So…why don’t we have any form of “Industry Standards” when it comes to lie, length, flex and loft? That’s what we want to know as well. That’s why in the interest of balance and fairness, I sent out requests to many of the major OEM’s (golf companies) to find out what they had to say on this topic. Although, at the time of publication, only Wilson Golf responded. The following responses come from Michael Vrska, Wilson Golf’s Global Director of R&D.
Q: Why is it that the OEMs can’t agree on standards:
A: “Golf OEM’s, and certainly Wilson Staff, care about our products and the players who use them, but we don’t care for or agree on a particular set of standards because each of us think we can do it better than the next guy. The more standards and rules R&D is confined by, the less we can innovate for different player types. The irons we make for Harrington, Barnes, Streelman and Lawrie require different specs than a guy or gal who has yet to break 100.”
Q: Do you think that the average consumer is helped or harmed by the lack of standards?
A: “I think they are helped greatly. To look at it from an other-than-golf perspective… Were consumers helped or harmed that Apple could look at portable music players with a general lack of standards they had to adhere to? Were consumers helped or harmed that TV manufacturers were not locked into a standard 4:3 aspect ratio and standard resolution? Competition and different options are great for the consumer. Without that competition, innovation would slow or even stop. I believe that would be true for golf clubs as well if R&D was more confined. There are some smart engineers at Wilson, and other R&D groups as well, that live, breath, eat and sleep golf equipment and I want them turned loose to be as creative as possible.”
Q: Who benefits from the lack of uniformity?
A: “The consumer ultimately benefits. I understand there can be some confusion when it comes to what may be the right loft or lie or shaft for a player, but launch monitors and custom fitting are wonderful tools that more players should take advantage of and can eliminate that confusion. You can find out if your irons need to be bent 2o upright or are gapped properly for you. There is a golf club head, shaft and set that will look, feel and perform best for every player; hit a few options and get fit to figure out what that is.”
Before I comment on his answers, I want to say that I have immense respect for Wilson Golf for actually responding to my questions. They knew what they were getting into and they didn’t run from it. That said: I don’t agree that changing specs is “innovating” or “creative,” nor am I suggesting that anyone be forced to play a tour pro’s clubs. What I am suggesting is that every 6I be the same loft, length, and lie, so that I can compare apples to apples when I try different clubs, and that my fitting of “2 degrees up, +1/2 inch” translates from brand to brand. And speaking of Apple, I take exception to his comparison between standard specs and Beta Max. I’m not suggesting we force every OEM to use steel instead of titanium: simply that drivers be 45” so I know which one is the best, not which shaft is the longest.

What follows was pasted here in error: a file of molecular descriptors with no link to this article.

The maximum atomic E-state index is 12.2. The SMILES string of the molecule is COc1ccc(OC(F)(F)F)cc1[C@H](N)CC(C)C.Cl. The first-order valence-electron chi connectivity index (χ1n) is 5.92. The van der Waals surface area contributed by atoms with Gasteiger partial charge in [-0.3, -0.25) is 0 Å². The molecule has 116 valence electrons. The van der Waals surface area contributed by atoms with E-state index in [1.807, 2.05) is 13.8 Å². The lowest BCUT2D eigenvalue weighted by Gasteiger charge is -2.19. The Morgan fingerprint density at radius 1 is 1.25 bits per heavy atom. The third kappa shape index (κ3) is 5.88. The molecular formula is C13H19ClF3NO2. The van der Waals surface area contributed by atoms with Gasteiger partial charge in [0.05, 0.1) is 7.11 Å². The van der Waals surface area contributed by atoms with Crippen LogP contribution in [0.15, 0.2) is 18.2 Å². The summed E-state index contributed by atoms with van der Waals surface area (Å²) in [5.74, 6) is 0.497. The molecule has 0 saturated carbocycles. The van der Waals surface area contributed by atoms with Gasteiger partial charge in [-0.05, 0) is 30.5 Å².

What Does Golf Club Designer Tom Wishon Have To Say?
The next man we interviewed Tom Wishon, is not only one of the industries most highly respected members of the golf equipment industry he also dedicated his career to clubfitting research and development. Wishon also headed up a panel some years ago made up of industry experts who tried to get the golf industry to commit to a standard of measurements. His efforts were unfortunately unsuccessful.
Q: Why is it that the OEMs can’t agree on standards?
A: For one, they see no value to themselves to do so. OEM’s only do things if they see benefit for themselves in it. Hence the ONLY thing I have seen of this nature is when some of them pooled their resources to form a unified legal team to track down counterfeit clubs and factories that make them. So far, no one has been able to impress upon them that there is any value to them in doing spec measurement standards.
There is nothing wrong with making the specs of your clubs to be whatever you think they should be – but there is something wrong with doing that and not saying anything about what those specs are. If standards are nothing but an average for each specification, such as 45” is the standard for men’s driver length or 27* is the standard industry loft for a 5 iron, the OEM’s don’t want their specs to be labeled as being either over or under some standard.
Again, we do not need a STANDARD MEASUREMENT FOR ALL SPECIFICATIONS but it would be nice to have a STANDARD FORM OF MEASUREMENT for all the specifications of golf clubs – and then to have a repository of measurements of each company’s clubs all done using the standard form of measurement so that consumers could really compare specs of clubs to each other. Some of this stuff we sort of already have – lofts, lies, face angles, lengths, offset, swingweights – they are mostly all listed for each club in each model on each company’s website and really, these specs can be considered to be quite comparable. Without a declared standard, we all pretty much measure loft, lie, face angle, offset, swingweight the same way.